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When God Is Gone, Everything Is Holy: The Making of a Religious Naturalist
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When God Is Gone, Everything Is Holy: The Making of a Religious Naturalist

4.05  ·  Rating details ·  173 Ratings  ·  30 Reviews
In what he describes as a "late-life credo," renowned science writer Chet Raymo narrates his half-century journey from the traditional Catholicism of his youth to his present perspective as a "Catholic agnostic." As a scientist, Raymo holds to the skepticism that accepts only verifiable answers, but as a "religious naturalist," he never ceases his pursuit of "the beautiful ...more
Hardcover, 148 pages
Published September 1st 2008 by Sorin Books (first published August 31st 2008)
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Nov 25, 2008 rated it it was amazing
Noted writer, naturalist, and Professor Emeritus of Physics at Stonehill College, Raymo is first and foremost a man of science. But unlike Richard Dawkins and those of his New Atheist ilk, Raymo has a soft spot for religion, specifically in the sensuous rituals of his own Catholic upbringing.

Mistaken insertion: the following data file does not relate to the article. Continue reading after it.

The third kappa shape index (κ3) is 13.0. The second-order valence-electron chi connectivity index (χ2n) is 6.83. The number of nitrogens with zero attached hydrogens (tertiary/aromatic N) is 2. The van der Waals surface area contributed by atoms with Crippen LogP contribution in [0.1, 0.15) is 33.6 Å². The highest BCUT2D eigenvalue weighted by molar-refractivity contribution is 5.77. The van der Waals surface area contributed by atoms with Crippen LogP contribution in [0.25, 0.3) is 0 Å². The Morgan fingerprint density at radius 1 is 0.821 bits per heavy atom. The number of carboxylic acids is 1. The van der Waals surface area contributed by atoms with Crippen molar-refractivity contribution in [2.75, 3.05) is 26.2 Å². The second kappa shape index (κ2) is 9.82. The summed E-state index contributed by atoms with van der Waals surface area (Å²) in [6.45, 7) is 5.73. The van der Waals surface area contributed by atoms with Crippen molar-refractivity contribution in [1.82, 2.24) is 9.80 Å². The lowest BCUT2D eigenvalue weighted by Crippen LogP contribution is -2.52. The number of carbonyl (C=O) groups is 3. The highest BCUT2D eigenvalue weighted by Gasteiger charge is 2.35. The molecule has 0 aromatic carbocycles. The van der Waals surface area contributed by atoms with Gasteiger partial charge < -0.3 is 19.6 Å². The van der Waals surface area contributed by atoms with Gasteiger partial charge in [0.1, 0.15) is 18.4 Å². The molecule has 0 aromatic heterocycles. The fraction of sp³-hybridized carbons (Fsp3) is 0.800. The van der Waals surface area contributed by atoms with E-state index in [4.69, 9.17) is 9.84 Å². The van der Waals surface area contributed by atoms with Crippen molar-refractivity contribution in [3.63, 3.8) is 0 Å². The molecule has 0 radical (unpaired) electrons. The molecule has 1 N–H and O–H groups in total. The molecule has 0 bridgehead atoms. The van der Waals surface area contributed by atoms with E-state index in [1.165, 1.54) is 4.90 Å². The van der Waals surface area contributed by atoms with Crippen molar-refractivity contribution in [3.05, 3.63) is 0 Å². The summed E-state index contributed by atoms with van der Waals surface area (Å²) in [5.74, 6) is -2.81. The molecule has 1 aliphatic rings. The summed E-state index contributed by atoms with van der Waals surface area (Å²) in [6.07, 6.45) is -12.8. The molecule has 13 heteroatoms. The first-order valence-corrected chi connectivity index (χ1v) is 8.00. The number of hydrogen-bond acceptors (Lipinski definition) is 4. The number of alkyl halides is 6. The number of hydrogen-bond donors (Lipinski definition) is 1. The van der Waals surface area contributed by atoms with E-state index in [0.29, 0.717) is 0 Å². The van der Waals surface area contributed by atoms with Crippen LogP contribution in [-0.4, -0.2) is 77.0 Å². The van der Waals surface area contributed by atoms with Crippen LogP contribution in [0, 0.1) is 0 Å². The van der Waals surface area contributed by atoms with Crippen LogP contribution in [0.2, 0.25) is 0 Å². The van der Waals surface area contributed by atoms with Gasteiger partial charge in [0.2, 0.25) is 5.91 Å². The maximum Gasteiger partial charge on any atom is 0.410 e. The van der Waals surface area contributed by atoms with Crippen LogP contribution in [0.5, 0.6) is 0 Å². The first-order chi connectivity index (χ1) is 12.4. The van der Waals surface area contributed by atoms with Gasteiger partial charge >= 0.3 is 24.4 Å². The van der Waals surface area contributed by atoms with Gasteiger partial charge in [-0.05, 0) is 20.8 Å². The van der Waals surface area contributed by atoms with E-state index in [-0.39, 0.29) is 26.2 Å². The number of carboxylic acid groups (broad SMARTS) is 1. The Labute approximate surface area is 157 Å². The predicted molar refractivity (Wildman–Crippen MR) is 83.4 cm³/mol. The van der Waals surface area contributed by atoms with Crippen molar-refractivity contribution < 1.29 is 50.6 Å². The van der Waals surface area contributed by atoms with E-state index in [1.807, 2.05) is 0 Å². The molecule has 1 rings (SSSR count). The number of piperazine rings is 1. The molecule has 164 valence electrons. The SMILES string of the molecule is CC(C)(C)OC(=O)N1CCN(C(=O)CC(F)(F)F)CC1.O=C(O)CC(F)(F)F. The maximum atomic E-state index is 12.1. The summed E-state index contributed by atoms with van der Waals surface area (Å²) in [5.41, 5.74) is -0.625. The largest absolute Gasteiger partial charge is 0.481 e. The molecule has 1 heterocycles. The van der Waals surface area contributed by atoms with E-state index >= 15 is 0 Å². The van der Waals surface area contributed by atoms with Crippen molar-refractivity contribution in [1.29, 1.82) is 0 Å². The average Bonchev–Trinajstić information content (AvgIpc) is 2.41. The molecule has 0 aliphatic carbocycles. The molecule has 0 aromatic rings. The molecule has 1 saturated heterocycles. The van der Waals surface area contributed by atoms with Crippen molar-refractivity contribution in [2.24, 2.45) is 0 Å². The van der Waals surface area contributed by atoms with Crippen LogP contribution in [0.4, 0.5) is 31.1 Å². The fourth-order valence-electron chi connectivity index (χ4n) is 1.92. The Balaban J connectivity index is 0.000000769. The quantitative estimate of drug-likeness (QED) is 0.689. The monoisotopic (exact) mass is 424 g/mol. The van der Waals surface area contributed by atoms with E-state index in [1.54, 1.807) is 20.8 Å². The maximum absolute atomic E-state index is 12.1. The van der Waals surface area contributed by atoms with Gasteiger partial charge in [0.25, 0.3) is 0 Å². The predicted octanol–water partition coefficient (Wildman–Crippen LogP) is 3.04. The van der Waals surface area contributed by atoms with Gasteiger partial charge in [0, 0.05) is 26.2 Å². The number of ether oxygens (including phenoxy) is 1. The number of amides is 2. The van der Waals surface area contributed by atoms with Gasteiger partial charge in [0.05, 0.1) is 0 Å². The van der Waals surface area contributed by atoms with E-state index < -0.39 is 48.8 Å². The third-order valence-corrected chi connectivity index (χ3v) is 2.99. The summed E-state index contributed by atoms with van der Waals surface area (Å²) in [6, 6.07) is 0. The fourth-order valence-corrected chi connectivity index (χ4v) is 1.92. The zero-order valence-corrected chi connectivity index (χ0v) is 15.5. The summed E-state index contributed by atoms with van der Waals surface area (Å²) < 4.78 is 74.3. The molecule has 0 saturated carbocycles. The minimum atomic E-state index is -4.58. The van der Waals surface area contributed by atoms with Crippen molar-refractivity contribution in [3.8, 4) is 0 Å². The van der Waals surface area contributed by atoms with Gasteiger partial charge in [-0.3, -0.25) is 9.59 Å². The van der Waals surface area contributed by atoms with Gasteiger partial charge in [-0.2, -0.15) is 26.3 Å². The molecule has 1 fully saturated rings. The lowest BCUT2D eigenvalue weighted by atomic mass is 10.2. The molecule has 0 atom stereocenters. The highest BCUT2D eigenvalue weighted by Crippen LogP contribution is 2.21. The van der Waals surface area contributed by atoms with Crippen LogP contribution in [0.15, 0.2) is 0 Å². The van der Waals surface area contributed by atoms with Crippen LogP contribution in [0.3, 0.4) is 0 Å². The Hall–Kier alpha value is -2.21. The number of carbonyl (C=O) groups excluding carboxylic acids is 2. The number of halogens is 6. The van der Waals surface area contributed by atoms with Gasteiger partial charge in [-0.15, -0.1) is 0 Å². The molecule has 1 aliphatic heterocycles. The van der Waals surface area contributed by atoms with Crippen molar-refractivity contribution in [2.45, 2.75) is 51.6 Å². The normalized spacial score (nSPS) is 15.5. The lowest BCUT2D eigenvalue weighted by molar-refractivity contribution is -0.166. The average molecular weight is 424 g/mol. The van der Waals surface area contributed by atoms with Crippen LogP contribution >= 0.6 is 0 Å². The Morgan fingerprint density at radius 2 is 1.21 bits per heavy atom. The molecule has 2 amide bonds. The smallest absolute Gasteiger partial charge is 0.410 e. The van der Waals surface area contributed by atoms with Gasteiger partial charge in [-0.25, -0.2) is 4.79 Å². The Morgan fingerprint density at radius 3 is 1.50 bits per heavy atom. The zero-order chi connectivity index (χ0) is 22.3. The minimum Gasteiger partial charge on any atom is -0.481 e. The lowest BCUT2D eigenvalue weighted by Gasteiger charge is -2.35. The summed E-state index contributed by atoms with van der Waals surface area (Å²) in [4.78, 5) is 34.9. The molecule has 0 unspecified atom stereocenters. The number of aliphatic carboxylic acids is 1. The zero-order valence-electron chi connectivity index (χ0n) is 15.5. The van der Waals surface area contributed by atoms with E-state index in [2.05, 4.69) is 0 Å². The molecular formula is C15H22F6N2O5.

This book is a brief, humble manifesto on what it means to be a religious naturalist. Raymo does not believe in miracles or the supernatural. He believes, rather, that we should stop looking for God in exce
Sep 06, 2008 rated it liked it
Recommended to Jessica by: Amazon Vine
Shelves: non-fiction
My Amazon review: The middle of the road rating on this book is not a reflection on the author, who is obviously an incredibly smart and thoughtful man and a very interesting writer, but on the fact that I am very obviously not the target audience for this book and am honestly not sure how this book would rate when compared to others written in a smiliar vein.

That said, this is the heaviest 150 page book I've ever opened. By page 24 my list of people and words to double check on included Gerard
Jan 03, 2012 rated it really liked it